Now skip to Australia, where he gave a warm speech in Parliament in English honouring their ancestors, used a rugby scrum analogy and even mentioned WWII. On the subsequent tour with their Prime Minister Tony Abbott, he engaged in jocular banter and drank Australian wine. He was presented with a gift of Australian made RM Williams boots-proudly displayed by both men in a pose that caused consternation in some quarters about the overt display of machismo. I thought Abe looked slightly uncomfortable in this pose- the Japanese representation of macho-ness is very different-but he was certainly able to adapt to this more relaxed attitude to state visits.

In both contexts, the tone of his speeches engaged their audiences well using cultural assumptions of what would appeal to them. Stereotypes are never true across the board in such diverse societies. However, when operating in different cultures, it is essential to have a general overview and understanding, so that presentations and behaviour can be tailored accordingly. Naturally Abe had the support of briefings and PR machines, which I am sure, for a seemingly introverted man, helped him immensely on these visits.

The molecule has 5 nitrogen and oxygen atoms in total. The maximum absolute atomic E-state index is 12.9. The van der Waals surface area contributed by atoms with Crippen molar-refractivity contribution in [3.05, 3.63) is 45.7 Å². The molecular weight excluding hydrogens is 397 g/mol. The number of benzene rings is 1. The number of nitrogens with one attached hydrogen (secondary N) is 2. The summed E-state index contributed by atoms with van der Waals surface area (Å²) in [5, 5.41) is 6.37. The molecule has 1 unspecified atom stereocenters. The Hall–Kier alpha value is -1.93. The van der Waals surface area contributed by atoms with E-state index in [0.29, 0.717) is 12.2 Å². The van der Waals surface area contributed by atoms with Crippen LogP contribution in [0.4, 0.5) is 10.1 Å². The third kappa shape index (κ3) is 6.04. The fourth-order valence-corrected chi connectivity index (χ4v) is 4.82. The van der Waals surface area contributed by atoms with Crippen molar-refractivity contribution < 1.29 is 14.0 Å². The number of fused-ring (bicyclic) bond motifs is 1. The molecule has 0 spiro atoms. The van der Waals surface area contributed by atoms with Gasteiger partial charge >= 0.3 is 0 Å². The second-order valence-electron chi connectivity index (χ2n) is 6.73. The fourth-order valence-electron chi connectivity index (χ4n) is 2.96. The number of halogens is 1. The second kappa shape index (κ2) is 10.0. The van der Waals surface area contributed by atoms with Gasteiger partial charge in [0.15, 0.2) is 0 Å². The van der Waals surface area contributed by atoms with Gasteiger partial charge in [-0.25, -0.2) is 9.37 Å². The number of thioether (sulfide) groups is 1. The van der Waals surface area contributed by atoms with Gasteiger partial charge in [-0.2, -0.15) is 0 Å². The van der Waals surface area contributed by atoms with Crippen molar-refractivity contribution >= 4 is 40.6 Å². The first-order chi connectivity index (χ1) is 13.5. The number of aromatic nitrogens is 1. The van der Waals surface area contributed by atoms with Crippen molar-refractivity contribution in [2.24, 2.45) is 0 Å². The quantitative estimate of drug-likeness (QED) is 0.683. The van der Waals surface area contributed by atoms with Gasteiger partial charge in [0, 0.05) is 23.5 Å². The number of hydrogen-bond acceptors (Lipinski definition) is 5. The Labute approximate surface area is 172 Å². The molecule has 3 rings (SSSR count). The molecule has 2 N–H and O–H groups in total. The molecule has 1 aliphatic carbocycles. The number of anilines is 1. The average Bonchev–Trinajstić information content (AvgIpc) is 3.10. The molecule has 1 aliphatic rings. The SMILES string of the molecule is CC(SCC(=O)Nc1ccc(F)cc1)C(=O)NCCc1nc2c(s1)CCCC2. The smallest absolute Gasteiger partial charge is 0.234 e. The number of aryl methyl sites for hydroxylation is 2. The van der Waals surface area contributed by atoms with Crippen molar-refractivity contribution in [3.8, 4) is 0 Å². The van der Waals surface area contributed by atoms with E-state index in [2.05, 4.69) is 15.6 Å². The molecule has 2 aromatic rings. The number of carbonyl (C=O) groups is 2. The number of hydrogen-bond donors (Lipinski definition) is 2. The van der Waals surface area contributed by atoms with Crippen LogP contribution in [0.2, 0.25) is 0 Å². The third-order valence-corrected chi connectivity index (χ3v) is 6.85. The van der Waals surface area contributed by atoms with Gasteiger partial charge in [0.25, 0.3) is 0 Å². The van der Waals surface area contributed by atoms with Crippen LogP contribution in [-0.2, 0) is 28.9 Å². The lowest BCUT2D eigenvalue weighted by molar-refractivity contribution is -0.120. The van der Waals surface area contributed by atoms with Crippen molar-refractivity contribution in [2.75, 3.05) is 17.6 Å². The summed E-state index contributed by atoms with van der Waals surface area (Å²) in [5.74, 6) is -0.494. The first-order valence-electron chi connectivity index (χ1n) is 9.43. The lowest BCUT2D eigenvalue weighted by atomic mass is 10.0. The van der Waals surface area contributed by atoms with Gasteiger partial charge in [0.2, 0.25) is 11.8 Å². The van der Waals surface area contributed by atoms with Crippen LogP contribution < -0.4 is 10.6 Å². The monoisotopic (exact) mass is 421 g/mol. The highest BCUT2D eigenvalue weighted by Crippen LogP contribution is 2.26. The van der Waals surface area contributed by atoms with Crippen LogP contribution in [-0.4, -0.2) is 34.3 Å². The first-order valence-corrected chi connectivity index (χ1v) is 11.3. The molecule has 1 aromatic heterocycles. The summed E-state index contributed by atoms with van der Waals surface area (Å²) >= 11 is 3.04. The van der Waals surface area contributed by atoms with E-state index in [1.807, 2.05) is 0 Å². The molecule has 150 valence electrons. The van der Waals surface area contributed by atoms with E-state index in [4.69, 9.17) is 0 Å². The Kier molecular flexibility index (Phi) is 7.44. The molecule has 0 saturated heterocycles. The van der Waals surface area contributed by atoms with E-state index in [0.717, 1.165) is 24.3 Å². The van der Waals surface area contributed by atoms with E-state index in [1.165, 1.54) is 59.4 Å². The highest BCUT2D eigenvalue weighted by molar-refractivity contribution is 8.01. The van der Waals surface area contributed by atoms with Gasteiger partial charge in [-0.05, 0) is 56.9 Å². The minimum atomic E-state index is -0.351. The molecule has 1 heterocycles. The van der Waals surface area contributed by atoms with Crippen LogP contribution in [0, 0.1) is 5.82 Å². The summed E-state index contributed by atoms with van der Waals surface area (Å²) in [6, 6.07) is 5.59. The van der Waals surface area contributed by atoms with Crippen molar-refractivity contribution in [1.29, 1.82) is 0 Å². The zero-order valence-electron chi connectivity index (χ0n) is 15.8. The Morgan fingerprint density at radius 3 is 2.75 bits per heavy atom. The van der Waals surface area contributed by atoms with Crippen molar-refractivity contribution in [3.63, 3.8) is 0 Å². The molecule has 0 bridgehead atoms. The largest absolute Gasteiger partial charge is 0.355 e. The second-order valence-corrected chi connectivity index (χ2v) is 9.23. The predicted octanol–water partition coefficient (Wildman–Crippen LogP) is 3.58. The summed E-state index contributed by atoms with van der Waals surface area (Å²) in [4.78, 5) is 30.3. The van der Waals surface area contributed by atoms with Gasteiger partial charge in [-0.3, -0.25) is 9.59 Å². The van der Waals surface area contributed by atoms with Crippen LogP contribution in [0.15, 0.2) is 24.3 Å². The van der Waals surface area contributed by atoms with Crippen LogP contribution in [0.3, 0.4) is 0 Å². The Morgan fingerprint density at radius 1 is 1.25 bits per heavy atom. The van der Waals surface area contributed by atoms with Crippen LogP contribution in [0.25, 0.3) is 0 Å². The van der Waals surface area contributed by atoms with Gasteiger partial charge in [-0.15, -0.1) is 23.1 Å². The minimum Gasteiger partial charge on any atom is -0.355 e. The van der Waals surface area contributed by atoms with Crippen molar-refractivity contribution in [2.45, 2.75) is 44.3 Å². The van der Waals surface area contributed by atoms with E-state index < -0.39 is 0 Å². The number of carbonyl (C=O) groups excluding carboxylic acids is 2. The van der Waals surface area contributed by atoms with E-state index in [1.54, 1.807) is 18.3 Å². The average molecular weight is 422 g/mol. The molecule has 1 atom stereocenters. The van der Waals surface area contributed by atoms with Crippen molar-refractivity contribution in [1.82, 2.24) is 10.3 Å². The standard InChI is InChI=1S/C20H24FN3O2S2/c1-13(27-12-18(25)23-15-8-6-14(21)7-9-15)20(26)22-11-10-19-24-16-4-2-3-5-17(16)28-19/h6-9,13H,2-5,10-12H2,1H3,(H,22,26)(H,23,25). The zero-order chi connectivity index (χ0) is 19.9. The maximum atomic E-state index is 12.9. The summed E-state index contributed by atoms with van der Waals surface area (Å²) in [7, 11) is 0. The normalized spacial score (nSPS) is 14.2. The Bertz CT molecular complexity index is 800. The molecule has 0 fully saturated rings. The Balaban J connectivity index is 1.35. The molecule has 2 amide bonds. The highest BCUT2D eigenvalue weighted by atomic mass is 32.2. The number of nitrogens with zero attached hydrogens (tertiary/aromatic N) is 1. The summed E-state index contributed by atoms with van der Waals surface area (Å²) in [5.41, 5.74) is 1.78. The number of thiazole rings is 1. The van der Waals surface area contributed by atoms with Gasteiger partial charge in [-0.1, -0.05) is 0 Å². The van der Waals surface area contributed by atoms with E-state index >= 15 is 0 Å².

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Football Fans Cleaning Stadiums & Students Cleaning Toilets: What does it tell us about Japanese culture?

Posted on 7 July 2014 in Cultural Awareness, Inter-Cultural Training -
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Having taught in Japanese schools, it came as no surprise to me that the Japanese football fans were cleaning up after themselves in the stadium in Brazil. Every day, children had to clean the school, including the toilets. I recently told some British primary children about it. Although they recognised that it would foster pride, they still couldn’t totally understand it. For the Japanese, this kind of behaviour is natural and is evident in all parts of society. When I first got to Japan, at 7am one Sunday morning, an old man knocked on my door gesturing to me wildly. I was expected to come and clean the steps in my apartment building along with the whole community! I know several friends who were expected to come in early to their office jobs to help clean and keep the place tidy-notably it was only the women though. I even had it written in my contract when working for the Japanese Government to keep my desk tidy.